Malaria prevention, elimination, and hopefully one day, eradication, are excellent goals in and of themselves. And yet, the ripple effect from treating it has far larger reaches. It improves education, because children do not miss days of school due to severe illness. It improves maternal health by significantly decreasing the number of deaths in pregnant women. Perhaps most importantly, malaria elimination would drastically improve the situation of extreme hunger around the globe. Individuals will not have to miss days of harvesting crops due to illness. Families will not have to decide whether to spend their money on medicine for a sick child, or food for the rest. Men, women, and children will have the strength they need to fight against the societal blockades keeping them impoverished.
We hope you’ll support us this World Malaria Day in taking a holistic approach to tackling extreme poverty, by recognizing the interconnectedness of problems around the world. Please visit cropwalksf.org to learn more about our Walk and how to be a supporter.
Will you walk with us?
From The Huffington Post
In my great grandmother’s house in Thanjavur, a small town in Tamil Nadu, every meal represented an elaborate ritual. Each night, she washed a fresh set of clothes for the next morning (always a colorful nine yards sari and its blouse) and hung them atop the highest clothing line on the balcony, to prevent anyone from inadvertently dirtying them. The following morning, she rose at 4:00 AM, while the rest of the house still slumbered, and took a bath to cleanse before cooking. Prior to touching any ingredients, she prayed, sitting in the main hall beside a faded wall covered with frame after frame of Hindu iconography. Only then would she start to prepare the meal.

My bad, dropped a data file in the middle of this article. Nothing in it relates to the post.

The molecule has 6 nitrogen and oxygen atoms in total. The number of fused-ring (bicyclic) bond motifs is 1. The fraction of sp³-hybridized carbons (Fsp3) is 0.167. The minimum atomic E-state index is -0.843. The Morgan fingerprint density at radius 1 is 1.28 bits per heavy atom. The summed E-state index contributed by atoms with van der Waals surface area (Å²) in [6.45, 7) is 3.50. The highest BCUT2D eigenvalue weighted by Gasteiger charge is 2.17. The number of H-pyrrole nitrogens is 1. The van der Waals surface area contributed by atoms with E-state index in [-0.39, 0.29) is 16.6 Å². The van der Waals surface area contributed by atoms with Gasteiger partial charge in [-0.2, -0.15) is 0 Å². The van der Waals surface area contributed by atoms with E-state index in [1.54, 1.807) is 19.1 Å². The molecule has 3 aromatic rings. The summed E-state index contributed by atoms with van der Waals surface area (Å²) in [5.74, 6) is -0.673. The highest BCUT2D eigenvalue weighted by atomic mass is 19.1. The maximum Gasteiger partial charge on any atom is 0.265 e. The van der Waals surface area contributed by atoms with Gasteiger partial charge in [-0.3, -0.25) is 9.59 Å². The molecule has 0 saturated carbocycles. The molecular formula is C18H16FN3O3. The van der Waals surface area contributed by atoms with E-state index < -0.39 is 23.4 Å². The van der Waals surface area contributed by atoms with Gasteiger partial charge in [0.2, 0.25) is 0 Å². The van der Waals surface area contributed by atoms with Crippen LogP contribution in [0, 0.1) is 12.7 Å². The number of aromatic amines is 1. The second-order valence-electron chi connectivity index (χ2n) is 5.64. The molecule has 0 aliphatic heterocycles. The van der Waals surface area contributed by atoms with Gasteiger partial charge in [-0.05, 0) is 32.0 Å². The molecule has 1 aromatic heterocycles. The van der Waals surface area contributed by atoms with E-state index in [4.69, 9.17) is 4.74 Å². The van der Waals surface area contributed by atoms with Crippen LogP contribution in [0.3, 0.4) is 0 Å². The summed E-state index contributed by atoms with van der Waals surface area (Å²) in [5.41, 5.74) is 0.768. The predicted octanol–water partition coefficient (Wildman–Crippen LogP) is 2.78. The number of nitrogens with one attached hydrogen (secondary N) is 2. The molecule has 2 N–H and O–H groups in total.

When we sat down to eat, in a cross-legged row on the floor across from the prayer wall, the meal itself was systematic.
From State of Formation
I thought I would burst! I stared with wide eyes as her hands came toward my mouth with a piece of bread the size of my fist, soaked in a honey-peanut butter mixture. As I opened my mouth to beg – “please, I can’t eat another bi-ghrrr…” – her small hand found its target and I did burst…with laughter.
Looking back I’m surprised that peanut butter didn’t come out of my nose. Watching her veiled head, and those of her co-conspirators, shaking with laughter, I wiped the sticky honey-peanut butter paste from my chin and grinned with shared delight.
In this small town not far from Kutahya Turkey generosity is measured in calories and our hosts insisted that we eat our fill – then eat another plate. Moments like this one, often revolving around a communal meal have more to do with faith than any proclamation of belief.
As I read, watch and listen to the growing number of reports about the ‘war on Christmas’ I am reminded of this experience. At the table together, I, my fellow American guests and our Turkish hosts were not Muslims, Christians or Atheists – we were fellow eaters, breathers, laughers, lovers, siblings, parents, spouses, etc…we were fellow humans. All this concern for labels and public recognition, from Atheists and Christians alike, obscures the cultural significance of the holiday season.
As we enter into the final days and hours before the Parliament of Religions in Melbourne, Australia, we would like to take some time to reflect on the work ahead. The 2009 Parliament will be ripe with promise and we can best engage this opportunity by considering worthy responses to the challenges of the world today. We invite you to view this series of eight public service announcements in preparation for your Parliament experience.
Our second announcement opens with poignant quotes by W.H. Auden and Peter H. Gleick and moves on to examine a problem that has taken on new dimensions in the twentieth century:
Please watch the video below to learn about more the Parliament of the World’s Religions and the preservation and sharing of the Earth’s resources.
What is the Parliament about? Quite simply, We Are All in This Together. Which is why we’ve just published seven great public-service announcements in connection with our upcoming Parliament in Melbourne. In addition to the video I linked above, there are six others, each corresponding to the subthemes of this year’s event.